By Kevin Kelly
The Cincinnati Enquirer
The irony elicited a hearty chuckle from Pokey Reese.
Once considered the Reds' shortstop of the future, Reese was part of Opening Day at Great American Ball Park on Monday.
He did so, however, as the Pittsburgh Pirates second baseman. "I love it," said Reese, who was traded by the Reds in 2001. "I was supposed to be part of the future and the new stadium here in Cincinnati. But it's a business. It never really went down that way, but I'm still here opening up the new ballpark."
And like some Pirates, who dressed in the starkly furnished visitors clubhouse at the ballpark, Reese believed the Reds' new home was adequate but lacked the flair baseball's best newer facilities possess.
One Pirates player compared Great American Ball Park to buying a luxury car with cloth seats instead of supple leather bucket seats.
"I don't think it's as good as PNC because you can see more of the skyline (in Pittsburgh)," Reese said. "That's what I like about the new stadiums today, you can see the city."
The Pirates play in PNC Park, built for $262 million, opened in 2001 and considered to be on par with Jacobs Field in Cleveland, Pacific Bell Park in San Francisco and Coors Field in Colorado.
"It's good because it's new," Pirates center fielder and former Indian Kenny Lofton said of Great American. "But it's not Jacobs Field."
Pirates pitcher Scott Sauerbeck, a Northwest High graduate who played college ball at Miami University, guaranteed he was the only Pittsburgh player able to identify the smoke stacks located beyond the right-center-field fence.
"It's a nice ballpark, but you go to all the new parks and it doesn't stand out," Sauerbeck said. "Nothing really stands out. It's not like our park, (or) like Pac Bell. It's not any of those other ballparks that have all the charm and character."
Many lauded the playing surface itself - the condition of the grass, the dimensions, the infield dirt, etc.
"I remember the old ballpark, the turf, the long home runs into the red seats in left field," Pirates manager Lloyd McClendon said. "The last couple of years it was a different ballpark.
"I'm sure they're excited about what they've got now."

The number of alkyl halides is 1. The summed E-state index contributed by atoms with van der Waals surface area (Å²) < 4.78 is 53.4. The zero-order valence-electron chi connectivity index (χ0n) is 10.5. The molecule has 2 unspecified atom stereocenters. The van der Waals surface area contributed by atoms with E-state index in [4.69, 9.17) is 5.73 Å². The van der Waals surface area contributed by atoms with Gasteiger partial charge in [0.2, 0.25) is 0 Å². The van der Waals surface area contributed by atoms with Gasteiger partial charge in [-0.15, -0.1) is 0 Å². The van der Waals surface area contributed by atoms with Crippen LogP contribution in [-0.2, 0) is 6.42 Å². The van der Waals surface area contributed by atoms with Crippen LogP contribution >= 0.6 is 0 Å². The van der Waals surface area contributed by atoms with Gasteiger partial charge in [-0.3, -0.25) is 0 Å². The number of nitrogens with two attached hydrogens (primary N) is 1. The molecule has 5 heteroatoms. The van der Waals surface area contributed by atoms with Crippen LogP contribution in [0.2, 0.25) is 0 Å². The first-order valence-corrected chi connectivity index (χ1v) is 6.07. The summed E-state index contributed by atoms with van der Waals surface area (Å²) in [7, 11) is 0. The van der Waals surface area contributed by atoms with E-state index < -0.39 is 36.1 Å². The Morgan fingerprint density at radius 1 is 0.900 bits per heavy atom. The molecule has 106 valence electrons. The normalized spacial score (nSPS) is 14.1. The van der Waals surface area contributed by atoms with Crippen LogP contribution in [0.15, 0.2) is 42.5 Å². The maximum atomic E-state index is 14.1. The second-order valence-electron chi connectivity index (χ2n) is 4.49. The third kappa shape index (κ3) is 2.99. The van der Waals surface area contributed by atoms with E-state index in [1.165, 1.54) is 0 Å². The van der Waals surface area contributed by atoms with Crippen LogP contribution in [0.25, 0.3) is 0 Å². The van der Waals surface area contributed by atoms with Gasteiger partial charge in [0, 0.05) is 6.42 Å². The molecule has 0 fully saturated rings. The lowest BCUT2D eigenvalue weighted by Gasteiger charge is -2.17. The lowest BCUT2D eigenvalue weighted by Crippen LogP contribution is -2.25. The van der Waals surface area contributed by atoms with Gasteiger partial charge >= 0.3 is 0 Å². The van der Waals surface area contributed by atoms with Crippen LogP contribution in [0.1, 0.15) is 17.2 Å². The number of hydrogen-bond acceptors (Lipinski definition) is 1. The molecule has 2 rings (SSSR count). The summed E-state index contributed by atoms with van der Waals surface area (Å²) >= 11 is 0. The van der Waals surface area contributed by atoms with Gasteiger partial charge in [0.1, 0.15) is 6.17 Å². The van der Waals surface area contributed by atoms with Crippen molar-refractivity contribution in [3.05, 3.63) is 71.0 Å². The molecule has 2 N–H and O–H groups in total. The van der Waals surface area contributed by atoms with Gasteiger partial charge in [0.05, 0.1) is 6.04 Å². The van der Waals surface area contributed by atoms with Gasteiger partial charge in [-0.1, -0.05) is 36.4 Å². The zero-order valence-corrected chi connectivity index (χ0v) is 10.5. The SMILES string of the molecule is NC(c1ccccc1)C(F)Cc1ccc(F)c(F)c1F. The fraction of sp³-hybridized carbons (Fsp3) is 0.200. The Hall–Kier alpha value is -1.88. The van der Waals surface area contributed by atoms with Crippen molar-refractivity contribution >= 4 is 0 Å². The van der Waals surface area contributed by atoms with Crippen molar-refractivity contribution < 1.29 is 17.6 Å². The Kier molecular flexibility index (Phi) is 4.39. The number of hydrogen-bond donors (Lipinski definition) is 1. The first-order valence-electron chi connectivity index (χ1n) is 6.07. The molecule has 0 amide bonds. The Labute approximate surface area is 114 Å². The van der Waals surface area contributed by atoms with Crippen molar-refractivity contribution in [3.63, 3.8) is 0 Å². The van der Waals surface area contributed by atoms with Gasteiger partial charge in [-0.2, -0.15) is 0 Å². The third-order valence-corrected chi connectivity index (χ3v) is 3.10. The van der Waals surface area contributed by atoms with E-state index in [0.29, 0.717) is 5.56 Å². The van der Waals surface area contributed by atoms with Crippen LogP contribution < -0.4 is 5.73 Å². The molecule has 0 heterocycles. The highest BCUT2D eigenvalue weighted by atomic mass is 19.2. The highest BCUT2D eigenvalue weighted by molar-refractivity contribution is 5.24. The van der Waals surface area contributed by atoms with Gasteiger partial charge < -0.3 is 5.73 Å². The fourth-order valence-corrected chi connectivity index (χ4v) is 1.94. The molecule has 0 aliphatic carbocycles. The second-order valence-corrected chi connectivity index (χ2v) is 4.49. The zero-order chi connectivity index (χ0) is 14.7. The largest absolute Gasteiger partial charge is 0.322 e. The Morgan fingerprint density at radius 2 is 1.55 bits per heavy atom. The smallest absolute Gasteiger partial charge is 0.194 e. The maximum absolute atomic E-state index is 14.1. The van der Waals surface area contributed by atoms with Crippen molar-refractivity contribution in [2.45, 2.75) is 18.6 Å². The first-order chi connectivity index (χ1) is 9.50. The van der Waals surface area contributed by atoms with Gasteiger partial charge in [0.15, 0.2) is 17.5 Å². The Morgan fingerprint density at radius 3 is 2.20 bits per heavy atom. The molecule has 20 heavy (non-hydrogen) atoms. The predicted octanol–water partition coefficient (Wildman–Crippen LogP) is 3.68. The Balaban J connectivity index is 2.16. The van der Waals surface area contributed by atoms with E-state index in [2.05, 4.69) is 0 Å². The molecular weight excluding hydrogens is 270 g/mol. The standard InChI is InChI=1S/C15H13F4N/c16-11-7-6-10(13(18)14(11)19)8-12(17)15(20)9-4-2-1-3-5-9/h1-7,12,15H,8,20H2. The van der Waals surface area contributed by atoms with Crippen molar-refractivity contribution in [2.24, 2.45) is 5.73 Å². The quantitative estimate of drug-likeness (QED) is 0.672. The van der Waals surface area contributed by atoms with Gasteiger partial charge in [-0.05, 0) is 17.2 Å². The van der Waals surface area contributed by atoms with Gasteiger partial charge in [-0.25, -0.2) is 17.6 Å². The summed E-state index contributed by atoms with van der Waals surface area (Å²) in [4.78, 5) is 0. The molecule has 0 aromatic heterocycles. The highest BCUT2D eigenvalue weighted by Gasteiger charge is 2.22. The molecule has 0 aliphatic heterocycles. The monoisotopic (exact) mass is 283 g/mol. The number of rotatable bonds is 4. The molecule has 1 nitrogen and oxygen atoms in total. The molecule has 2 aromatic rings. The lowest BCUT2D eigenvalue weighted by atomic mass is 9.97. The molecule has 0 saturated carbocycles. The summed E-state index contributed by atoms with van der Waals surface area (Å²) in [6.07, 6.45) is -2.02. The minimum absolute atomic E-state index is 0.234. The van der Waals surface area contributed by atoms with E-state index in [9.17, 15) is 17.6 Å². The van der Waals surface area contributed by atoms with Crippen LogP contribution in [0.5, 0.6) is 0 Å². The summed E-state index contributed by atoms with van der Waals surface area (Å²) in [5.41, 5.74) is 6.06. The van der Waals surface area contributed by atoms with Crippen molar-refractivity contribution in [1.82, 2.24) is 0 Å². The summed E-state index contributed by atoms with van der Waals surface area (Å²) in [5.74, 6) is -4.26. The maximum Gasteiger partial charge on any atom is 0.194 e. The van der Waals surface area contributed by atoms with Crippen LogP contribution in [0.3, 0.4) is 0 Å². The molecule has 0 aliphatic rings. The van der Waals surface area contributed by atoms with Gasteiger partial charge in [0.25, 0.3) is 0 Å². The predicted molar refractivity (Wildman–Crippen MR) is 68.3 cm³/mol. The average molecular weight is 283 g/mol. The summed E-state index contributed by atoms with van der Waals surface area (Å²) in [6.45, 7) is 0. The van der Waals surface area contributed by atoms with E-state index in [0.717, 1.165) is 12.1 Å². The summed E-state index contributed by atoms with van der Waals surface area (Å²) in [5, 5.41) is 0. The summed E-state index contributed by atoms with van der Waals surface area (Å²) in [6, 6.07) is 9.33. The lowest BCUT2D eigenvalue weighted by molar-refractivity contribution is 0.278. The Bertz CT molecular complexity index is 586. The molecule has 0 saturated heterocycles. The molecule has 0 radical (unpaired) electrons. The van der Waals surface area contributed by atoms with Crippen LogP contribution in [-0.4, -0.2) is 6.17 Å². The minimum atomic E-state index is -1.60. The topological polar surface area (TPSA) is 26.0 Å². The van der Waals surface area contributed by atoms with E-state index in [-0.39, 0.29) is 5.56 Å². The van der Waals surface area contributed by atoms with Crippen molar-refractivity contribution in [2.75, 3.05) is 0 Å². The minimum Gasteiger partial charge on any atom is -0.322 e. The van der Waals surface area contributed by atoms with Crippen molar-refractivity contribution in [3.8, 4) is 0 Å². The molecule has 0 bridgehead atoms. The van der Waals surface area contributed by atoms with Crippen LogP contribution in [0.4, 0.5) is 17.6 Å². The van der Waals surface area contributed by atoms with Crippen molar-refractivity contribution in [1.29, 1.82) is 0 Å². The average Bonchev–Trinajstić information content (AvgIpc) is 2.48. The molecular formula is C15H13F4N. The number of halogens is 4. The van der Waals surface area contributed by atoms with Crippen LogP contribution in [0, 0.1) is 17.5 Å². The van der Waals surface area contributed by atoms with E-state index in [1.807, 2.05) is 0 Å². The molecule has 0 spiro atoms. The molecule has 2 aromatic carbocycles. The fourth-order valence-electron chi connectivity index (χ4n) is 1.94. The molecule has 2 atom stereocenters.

OPENING DAY: GREAT AMERICAN BALL PARK
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Sights and sounds of Opening Day
For the record...
Opening Day in review
Pirates 10, Reds 1
Daugherty: Reds get first-game kinks out
It's strike one, and then rout was on
Kearns' thoughts turn to real heroes
Reese sees irony in opener
Game supplies new sights for Hall
3-homer inning Haynes' downfall
Benson the answer to trivia question
Sanders spoils park's opening
Game log, by the numbers
Mystery surrounds Rose's new book venture
No news on Rose, but Selig loves new park
NL: Big Unit gets first loss in opener
AL: Yankees victory bittersweet
Jeter out 'indefinitely' with dislocated shoulder
Notebook: Delayed debut
LeBron hits winning shot in All-Star game
Monday's prep results
Kentucky's season surpassed Smith's expectations
Season of parity evident in Final Four
Barnes has Longhorns talking title
T. J. Ford wants to make history
Freshman forward's outside shooting sparks Marquette
Slimmer Graves becomes key player for Jayhawks
A year after NIT, Orangemen in Final Four
Women: Tennessee headed to its 14th Final Four
Howland mum on plans after UCLA interview
NCAA Tournament at a glance
NIT at a glance
It's time for changing of NBA stars
Rockets, Yao fall to Nets 110-86
Bruins clinch playoff berth
Lumpkins sets riding record at Turfway
PLAN YOUR DAY
Tuesday's sports on TV, radio
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